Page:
How Long is the Hospital Stay?
After hip replacement surgery, you will probably spend no more than three to five days in the hospital. Most hip replacement patients begin standing and walking with the help of a walker and a physical therapist the day after surgery. However, everyone is different, and you should discuss what you can expect with your doctor.
How Long is Recuperation?
Recovery varies with each person. It is essential that you follow your orthopaedic surgeon’s instructions regarding home care during the first few weeks after surgery; especially concerning the exercise program you are prescribed. You should be able to resume most normal light activities of daily living within three to six weeks following surgery. Some discomfort during activity and at night is common for several weeks. Complete recovery can take from about three to six months.
While most people will gradually increase their activities and return to doing things like playing golf, doubles tennis, shuffleboard, or bowling, you will be advised to avoid more active sports, such as jogging, singles tennis, and other high-impact activities.
Are There Complications?
As with any surgery, there is a risk of complications after hip replacement surgery. However, they are relatively rare. Blood clots are the most common complication after surgery. Your orthopaedic surgeon may prescribe one or more measures to prevent a clot from forming in your leg veins. These measures may include a special support hose, inflatable leg coverings, and blood thinners.
What is the Success Rate?
Hip replacement is one of the most important surgical advances of this century. This surgery helps more than 300,000 Americans each year to relieve their pain, and get back to enjoying normal, everyday activities.1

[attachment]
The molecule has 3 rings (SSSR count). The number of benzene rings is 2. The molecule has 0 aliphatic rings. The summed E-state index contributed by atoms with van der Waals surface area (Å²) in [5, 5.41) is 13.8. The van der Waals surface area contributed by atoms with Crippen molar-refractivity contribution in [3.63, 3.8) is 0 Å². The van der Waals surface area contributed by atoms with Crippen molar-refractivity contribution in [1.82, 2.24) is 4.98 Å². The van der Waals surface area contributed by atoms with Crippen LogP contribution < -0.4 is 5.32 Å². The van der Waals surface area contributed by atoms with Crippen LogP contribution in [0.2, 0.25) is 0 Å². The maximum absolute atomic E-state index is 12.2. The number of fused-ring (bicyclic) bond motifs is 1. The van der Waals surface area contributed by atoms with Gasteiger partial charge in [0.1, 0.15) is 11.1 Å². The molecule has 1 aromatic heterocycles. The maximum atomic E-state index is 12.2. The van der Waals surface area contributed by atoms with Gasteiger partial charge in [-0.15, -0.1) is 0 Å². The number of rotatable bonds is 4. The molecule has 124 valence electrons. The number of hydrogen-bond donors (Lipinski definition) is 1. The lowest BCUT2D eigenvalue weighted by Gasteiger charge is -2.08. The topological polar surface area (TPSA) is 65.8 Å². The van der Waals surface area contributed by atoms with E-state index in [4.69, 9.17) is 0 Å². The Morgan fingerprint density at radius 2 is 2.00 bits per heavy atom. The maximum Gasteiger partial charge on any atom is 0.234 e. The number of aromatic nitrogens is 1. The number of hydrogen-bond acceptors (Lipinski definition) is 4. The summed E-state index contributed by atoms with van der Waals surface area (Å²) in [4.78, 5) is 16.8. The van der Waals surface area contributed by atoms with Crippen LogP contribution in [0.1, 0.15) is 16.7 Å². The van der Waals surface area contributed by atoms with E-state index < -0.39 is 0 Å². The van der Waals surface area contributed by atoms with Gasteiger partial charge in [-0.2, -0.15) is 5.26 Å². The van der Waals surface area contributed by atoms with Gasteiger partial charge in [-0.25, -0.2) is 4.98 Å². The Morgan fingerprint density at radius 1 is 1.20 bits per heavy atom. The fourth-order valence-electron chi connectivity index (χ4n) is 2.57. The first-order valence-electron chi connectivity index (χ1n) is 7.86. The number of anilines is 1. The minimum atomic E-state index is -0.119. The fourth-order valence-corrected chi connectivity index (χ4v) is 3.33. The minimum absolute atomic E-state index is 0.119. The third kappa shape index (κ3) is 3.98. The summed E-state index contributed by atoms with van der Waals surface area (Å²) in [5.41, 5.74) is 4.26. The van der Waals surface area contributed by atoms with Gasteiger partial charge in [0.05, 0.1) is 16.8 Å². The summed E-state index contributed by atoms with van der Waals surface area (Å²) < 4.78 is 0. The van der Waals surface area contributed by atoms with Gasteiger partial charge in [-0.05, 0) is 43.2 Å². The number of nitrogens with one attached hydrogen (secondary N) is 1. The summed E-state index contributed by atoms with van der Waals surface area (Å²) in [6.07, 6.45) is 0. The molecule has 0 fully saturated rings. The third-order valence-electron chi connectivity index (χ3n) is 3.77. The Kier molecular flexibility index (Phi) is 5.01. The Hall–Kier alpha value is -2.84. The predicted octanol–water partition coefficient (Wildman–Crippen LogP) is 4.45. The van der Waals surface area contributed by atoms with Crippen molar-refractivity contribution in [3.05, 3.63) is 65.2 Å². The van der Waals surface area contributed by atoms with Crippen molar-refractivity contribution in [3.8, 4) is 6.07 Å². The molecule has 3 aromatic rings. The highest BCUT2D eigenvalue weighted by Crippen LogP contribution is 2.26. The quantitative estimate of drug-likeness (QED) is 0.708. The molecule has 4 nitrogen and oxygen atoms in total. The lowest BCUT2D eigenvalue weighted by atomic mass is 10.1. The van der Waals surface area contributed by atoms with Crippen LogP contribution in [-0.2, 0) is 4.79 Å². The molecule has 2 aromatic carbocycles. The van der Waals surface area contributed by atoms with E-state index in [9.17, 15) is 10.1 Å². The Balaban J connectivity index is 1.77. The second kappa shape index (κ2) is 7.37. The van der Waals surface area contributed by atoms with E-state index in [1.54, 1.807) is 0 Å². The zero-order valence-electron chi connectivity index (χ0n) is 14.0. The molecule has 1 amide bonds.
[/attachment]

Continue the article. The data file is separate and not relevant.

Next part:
How Long Does a Hip Replacement Last?
The conventional arrangement of a metal ball into a special plastic (polyethylene) cup has been shown to have positive results over the years. How long it will last depends not only on age, but also a patient’s activity level. Newer hip replacement materials using more durable alumina ceramic and titanium have made major advances in hip replacement technology. Demand and activity levels are generally considered when the surgeon works with you to decide which type of hip replacement materials are best for you.
What are the non-surgical treatment options?
The non-surgical treatment options include rest, medications including analgesics and antibiotics, injections, and physical/occupational therapy.
Will physical therapy be required after surgery?
Getting full range of motion, strength, and flexibility back after surgery usually takes time. That is where pre-operative exercise, education, and post -operative physical therapy programs come in - to ensure you are physically and emotionally prepared for surgery and to maximize your recovery after surgery.
What are the risks associated with surgery?
As with any surgery, risks include reactions to anesthesia, bleeding, infection, stiffness and nerve damage. Your doctor will discuss the risks associated with your specific procedure.
When can I return to daily activities?
This varies depending on the type of procedure undergone, and can range from a few days to a few months. Return to all activities, sports and exercise can take up to four to six months. Your doctor will advise you depending on your health condition.
What can happen if surgery is avoided?
Some complications of not undergoing an orthopaedic surgery for your condition include pain, loss of joint motion, joint weakness, numbness and an early onset of arthritis.
What are the most common injuries?
The most common orthopaedic injuries are sprains and strains, fractures and dislocations. Injuries can occur when playing indoor or outdoor sports or while exercising. Sports injuries can result from accidents, inadequate training, improper use of protective devices, or insufficient stretching or warm-up exercises.